Customer Poaching and Brand Switching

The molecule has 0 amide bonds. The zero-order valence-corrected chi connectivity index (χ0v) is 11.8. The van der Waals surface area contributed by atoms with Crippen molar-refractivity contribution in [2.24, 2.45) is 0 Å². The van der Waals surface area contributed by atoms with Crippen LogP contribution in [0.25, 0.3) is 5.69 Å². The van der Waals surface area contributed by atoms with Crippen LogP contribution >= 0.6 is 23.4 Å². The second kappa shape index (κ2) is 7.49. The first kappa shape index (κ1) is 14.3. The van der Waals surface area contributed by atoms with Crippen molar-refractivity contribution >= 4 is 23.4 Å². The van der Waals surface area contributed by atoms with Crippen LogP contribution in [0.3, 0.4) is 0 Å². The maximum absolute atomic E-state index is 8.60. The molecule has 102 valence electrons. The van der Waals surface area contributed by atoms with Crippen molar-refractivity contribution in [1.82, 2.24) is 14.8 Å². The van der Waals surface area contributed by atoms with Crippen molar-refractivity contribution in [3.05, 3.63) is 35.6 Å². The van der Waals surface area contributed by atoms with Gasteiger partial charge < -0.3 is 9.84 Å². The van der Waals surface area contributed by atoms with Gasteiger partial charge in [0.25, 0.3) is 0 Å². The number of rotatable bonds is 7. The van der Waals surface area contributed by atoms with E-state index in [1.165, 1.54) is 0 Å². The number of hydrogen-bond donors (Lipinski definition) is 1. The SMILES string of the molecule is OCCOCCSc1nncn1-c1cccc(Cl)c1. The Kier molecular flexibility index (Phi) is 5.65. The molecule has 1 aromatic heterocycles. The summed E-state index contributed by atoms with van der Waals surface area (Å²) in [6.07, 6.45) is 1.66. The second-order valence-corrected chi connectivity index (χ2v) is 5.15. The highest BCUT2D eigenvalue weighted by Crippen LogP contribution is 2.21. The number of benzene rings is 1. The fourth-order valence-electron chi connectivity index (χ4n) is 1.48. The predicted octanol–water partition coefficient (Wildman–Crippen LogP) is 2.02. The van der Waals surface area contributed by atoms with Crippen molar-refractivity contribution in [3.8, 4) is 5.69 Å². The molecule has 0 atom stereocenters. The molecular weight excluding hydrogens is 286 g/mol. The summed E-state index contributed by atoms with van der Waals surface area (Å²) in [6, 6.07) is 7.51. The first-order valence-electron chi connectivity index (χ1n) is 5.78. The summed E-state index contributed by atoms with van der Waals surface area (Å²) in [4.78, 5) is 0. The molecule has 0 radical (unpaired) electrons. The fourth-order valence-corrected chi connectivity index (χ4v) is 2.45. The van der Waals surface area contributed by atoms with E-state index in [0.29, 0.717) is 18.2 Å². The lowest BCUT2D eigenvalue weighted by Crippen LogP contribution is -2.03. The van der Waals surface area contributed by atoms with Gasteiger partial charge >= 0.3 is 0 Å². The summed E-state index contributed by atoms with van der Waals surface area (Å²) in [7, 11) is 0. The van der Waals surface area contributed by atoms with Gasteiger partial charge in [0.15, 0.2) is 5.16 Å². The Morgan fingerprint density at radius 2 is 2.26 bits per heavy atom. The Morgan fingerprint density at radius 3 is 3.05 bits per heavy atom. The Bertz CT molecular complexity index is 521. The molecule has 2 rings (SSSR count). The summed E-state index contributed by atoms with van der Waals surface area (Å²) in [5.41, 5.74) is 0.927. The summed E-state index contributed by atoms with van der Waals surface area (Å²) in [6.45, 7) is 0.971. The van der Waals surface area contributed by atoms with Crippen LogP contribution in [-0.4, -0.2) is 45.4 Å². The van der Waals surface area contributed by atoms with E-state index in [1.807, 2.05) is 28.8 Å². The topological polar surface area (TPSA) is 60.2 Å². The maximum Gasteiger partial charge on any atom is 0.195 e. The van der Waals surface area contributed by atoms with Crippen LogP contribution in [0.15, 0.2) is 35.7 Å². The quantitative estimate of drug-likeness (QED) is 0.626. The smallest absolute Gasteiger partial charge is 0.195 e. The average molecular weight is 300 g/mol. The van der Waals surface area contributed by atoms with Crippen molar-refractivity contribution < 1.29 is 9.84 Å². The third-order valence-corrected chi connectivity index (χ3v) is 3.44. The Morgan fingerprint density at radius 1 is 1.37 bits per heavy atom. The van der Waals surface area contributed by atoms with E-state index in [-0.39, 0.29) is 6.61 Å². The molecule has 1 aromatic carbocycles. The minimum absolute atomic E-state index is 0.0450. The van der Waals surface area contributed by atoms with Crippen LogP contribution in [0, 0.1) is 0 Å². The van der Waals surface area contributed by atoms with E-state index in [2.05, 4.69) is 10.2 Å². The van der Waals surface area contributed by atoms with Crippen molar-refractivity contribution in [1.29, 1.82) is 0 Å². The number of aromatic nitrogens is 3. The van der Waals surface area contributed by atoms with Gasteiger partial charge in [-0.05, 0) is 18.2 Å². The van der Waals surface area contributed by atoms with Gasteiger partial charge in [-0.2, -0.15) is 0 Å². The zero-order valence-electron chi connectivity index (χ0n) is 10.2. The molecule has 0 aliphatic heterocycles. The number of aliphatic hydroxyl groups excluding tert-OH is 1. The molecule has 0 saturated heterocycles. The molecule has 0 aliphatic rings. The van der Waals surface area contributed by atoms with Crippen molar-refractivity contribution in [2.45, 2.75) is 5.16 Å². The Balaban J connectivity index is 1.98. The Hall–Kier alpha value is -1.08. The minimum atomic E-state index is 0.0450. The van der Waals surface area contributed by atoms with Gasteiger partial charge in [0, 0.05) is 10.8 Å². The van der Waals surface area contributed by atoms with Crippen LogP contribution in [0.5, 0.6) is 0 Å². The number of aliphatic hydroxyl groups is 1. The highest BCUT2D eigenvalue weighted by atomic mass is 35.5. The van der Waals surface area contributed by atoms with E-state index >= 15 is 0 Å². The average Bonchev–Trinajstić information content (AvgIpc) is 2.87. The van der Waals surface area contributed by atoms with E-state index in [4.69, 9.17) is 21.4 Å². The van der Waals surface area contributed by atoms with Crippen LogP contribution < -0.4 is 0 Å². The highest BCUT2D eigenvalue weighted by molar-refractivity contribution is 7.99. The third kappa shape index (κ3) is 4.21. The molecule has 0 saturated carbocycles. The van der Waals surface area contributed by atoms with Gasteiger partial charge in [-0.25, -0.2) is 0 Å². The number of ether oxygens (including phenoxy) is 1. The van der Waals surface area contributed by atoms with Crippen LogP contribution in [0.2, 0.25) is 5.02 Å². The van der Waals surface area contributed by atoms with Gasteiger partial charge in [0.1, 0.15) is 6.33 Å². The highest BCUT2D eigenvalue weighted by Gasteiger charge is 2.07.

Firms sometimes try to "poach" the current customers of their competitors by offering them special inducements to switch. We analyze duopoly poaching under both short-term and long-term contracts in two polar cases: either each consumer's brand preferences are constant from one period to the next, or preferences are independent over time. With fixed preferences, poaching induces socially inefficient switching, so welfare is highest when this form of price discrimination is banned; the equilibrium with long- term contracts has less switching than that when only short-term contracts are feasible, so here long-term contracts promote effkiency. With independent preferences, first-period choices do not provide a basis for second-period price discrimination, so the quilibrium with short-term contracts is simply two repetitions of the static equilibrium. and is thus efficient. However. the equilibrium in long-term contracts involves ineffkiently little switching.
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